“The [Draft Environment Impact Report] is poorly done and violates NEPA and CEQA rules,” he said. “I support first trying mass transit and upgrades to LOSSAN. Caltrans has failed to provide the average citizen with enough information to make an informed decision, therefore the DEIR should be withdrawn.”

Ridz noted that Caltrans will be required to respond to questions from the public as of Nov. 22, but said he was skeptical about whether they would enlighten the public.

“Caltrans will then take at least a year to answer these questions.”

At a public hearing held Nov. 8 by the state’s Senate Transportation Committee, Caltrans director Allan Kosup said that it will probably take until the middle of next year to determine which option they will choose. Construction could begin as soon as 2013.

Citizens Against Freeway Expansion member Steve Goetsch said that he is concerned about the impact the freeway expansion could have on private property.

But when the I-5 expansion idea was conceived in 2000 by SANDAG, SANDAG member and former Solana Beach mayor Marion Dodson, who authorized the I-5 freeway expansion in 2000, promised that no private property would be taken.

Goetsch said there is also concern regarding greenhouse gases that in Solana Beach and that 70 percent of greenhouse gases are caused by traffic on the I-5. If the I-5 is expanded, Goetsch continued, greenhouse gases could increase by up to 50 percent.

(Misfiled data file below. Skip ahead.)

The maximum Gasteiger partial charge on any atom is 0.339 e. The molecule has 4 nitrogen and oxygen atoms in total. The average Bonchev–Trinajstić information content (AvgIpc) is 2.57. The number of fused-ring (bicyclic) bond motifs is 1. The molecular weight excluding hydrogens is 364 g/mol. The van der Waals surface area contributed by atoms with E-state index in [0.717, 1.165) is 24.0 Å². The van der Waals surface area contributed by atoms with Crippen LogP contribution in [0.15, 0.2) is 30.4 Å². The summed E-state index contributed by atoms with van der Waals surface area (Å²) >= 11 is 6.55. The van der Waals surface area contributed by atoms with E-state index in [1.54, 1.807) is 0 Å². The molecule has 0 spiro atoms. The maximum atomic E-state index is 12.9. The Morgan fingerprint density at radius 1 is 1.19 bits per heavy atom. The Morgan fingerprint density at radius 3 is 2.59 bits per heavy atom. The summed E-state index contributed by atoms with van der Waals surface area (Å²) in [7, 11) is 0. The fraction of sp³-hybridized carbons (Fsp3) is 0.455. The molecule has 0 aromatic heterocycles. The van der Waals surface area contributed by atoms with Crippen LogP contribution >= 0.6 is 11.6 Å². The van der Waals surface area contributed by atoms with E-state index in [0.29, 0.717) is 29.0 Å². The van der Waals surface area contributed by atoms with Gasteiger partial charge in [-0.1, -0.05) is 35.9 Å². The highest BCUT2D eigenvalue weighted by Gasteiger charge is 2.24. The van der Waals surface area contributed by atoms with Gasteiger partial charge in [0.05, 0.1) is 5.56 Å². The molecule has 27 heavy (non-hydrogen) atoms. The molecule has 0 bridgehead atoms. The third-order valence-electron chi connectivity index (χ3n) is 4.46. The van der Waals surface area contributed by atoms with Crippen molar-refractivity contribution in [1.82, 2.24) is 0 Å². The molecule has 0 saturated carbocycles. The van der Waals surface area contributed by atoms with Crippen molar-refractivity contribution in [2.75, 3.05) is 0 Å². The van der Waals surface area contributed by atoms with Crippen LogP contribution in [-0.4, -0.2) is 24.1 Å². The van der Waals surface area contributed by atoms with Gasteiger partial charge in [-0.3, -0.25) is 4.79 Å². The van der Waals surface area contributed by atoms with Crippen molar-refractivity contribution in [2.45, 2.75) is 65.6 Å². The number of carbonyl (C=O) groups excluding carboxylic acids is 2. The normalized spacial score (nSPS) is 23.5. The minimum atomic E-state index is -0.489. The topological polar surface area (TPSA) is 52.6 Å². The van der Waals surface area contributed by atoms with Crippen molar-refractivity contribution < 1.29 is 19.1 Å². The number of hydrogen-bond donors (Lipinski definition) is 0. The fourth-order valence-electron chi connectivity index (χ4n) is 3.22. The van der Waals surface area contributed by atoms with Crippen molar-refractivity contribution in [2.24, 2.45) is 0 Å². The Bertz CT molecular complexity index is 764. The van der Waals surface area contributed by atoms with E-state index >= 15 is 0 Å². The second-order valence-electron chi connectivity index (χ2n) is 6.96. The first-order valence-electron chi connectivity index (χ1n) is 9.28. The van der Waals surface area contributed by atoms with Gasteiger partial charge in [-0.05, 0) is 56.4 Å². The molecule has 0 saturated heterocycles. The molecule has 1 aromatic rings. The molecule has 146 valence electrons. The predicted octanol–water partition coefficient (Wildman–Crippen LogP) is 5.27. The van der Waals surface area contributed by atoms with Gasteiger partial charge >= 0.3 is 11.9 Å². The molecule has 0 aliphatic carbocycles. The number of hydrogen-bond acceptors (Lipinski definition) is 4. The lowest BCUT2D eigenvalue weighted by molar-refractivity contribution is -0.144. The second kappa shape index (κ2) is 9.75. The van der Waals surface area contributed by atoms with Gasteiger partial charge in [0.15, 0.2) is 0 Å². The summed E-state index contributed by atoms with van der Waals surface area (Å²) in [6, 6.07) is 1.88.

“[The proposal] doesn’t say a word about greenhouse gases in its thousands of pages,” Goetsch said. “It’s 1950s thinking in the 21st century.”

The San Diego Union Tribune reported that potential dangers of expanding the I-5 include a 70-percent increase in air pollution, and the possible destruction of seven ecologically sensitive lagoons.

Noise pollution and children’s health are other issues.

“I live above I-5,” Carlsbad resident Kathy Combs said. “I’m bombarded with road noise every morning when I walk my dog. Sadly, when people are in their cars driving to work or to school, they don’t hear that noise or see how much pollution is around them. I do.”

Along the I-5, there are multiple homes, schools, day care centers, playground and medical facilities, such as the Preuss Model School here at UCSD. The California Environmental Protection Agency and California Air Resources Board reported that children who live within 550 feet of heavy traffic have more medical visits than children who live further away from traffic. Medical problems such as slower lung development, asthma and bronchitis are also associated with traffic.

P.L.A.G.U.E. Chair Noel Spaid described the I-5 expansion as unworkable and a short-term solution.

“It is a failed answer,” she said. “It won’t work in La Jolla — it won’t work anywhere. It is a non-sustainable system. We are a car culture, [and the freeways] are full again in two to four years.”

According to Spaid, all the modern cities have gone to a metro system.

“Perpetually expanding freeways [doesn’t] work,” she said.   [It’s] a non-workable waste of money.”

A special council meeting held in Solana Beach on Nov. 18 shared the consultants’ report on the effects of expanding the I-5. On the CAFE Google Groups site, Goetsch said the report called Caltrans’ environmental report “ambiguous and unstable.”

The experts hired said Caltrans’ report did not follow federal and state law. becuase does not discuss a preferred option toward the project or any other mass transit options — something Caltrans is legally required to do. Solana Beach sent Caltrans a letter based on its findings.

The public had until Nov. 22 to voice opinions on the matter. Last week, State Senator Christine Kehoe (D-San Diego) said the expansion project will continue revisions and add new options to reduce traffic congestion.

Readers can contact Rebecca Horwitz at [email protected].